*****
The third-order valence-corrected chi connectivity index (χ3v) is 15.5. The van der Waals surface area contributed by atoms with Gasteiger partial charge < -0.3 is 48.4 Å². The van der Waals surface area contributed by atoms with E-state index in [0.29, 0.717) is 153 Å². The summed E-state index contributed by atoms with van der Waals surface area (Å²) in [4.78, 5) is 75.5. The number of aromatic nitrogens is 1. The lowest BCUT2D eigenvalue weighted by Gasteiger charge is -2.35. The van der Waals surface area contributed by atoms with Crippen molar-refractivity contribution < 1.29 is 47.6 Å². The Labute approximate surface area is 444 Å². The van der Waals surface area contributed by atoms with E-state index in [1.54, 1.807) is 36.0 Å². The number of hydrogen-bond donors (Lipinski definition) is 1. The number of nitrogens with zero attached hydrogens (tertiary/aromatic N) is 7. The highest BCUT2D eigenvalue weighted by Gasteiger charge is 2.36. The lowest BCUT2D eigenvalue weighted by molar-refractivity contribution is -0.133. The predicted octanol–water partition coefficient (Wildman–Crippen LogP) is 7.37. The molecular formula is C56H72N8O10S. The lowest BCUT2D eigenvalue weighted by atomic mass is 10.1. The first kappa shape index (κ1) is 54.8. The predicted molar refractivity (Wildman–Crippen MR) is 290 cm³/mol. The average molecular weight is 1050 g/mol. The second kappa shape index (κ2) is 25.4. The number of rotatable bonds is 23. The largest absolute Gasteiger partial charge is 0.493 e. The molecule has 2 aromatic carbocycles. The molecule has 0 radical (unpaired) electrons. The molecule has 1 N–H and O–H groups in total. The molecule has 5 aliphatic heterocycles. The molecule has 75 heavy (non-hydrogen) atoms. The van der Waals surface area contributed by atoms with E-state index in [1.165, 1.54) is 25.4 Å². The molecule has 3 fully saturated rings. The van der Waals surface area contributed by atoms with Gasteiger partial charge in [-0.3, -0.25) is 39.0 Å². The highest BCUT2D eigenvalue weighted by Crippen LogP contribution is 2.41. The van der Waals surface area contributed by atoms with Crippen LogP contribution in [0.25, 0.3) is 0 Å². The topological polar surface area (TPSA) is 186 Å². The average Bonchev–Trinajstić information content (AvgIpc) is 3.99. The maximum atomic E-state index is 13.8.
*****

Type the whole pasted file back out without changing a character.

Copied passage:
The third-order valence-corrected chi connectivity index (χ3v) is 15.5. The van der Waals surface area contributed by atoms with Gasteiger partial charge < -0.3 is 48.4 Å². The van der Waals surface area contributed by atoms with E-state index in [0.29, 0.717) is 153 Å². The summed E-state index contributed by atoms with van der Waals surface area (Å²) in [4.78, 5) is 75.5. The number of aromatic nitrogens is 1. The lowest BCUT2D eigenvalue weighted by Gasteiger charge is -2.35. The van der Waals surface area contributed by atoms with Crippen molar-refractivity contribution < 1.29 is 47.6 Å². The Labute approximate surface area is 444 Å². The van der Waals surface area contributed by atoms with E-state index in [1.54, 1.807) is 36.0 Å². The number of hydrogen-bond donors (Lipinski definition) is 1. The number of nitrogens with zero attached hydrogens (tertiary/aromatic N) is 7. The highest BCUT2D eigenvalue weighted by Gasteiger charge is 2.36. The lowest BCUT2D eigenvalue weighted by molar-refractivity contribution is -0.133. The predicted octanol–water partition coefficient (Wildman–Crippen LogP) is 7.37. The molecular formula is C56H72N8O10S. The lowest BCUT2D eigenvalue weighted by atomic mass is 10.1. The first kappa shape index (κ1) is 54.8. The predicted molar refractivity (Wildman–Crippen MR) is 290 cm³/mol. The average molecular weight is 1050 g/mol. The second kappa shape index (κ2) is 25.4. The number of rotatable bonds is 23. The largest absolute Gasteiger partial charge is 0.493 e. The molecule has 2 aromatic carbocycles. The molecule has 0 radical (unpaired) electrons. The molecule has 1 N–H and O–H groups in total. The molecule has 5 aliphatic heterocycles. The molecule has 75 heavy (non-hydrogen) atoms. The van der Waals surface area contributed by atoms with E-state index in [1.165, 1.54) is 25.4 Å². The molecule has 3 fully saturated rings. The van der Waals surface area contributed by atoms with Gasteiger partial charge in [-0.3, -0.25) is 39.0 Å². The highest BCUT2D eigenvalue weighted by Crippen LogP contribution is 2.41. The van der Waals surface area contributed by atoms with Crippen LogP contribution in [0.25, 0.3) is 0 Å². The topological polar surface area (TPSA) is 186 Å². The average Bonchev–Trinajstić information content (AvgIpc) is 3.99. The maximum atomic E-state index is 13.8.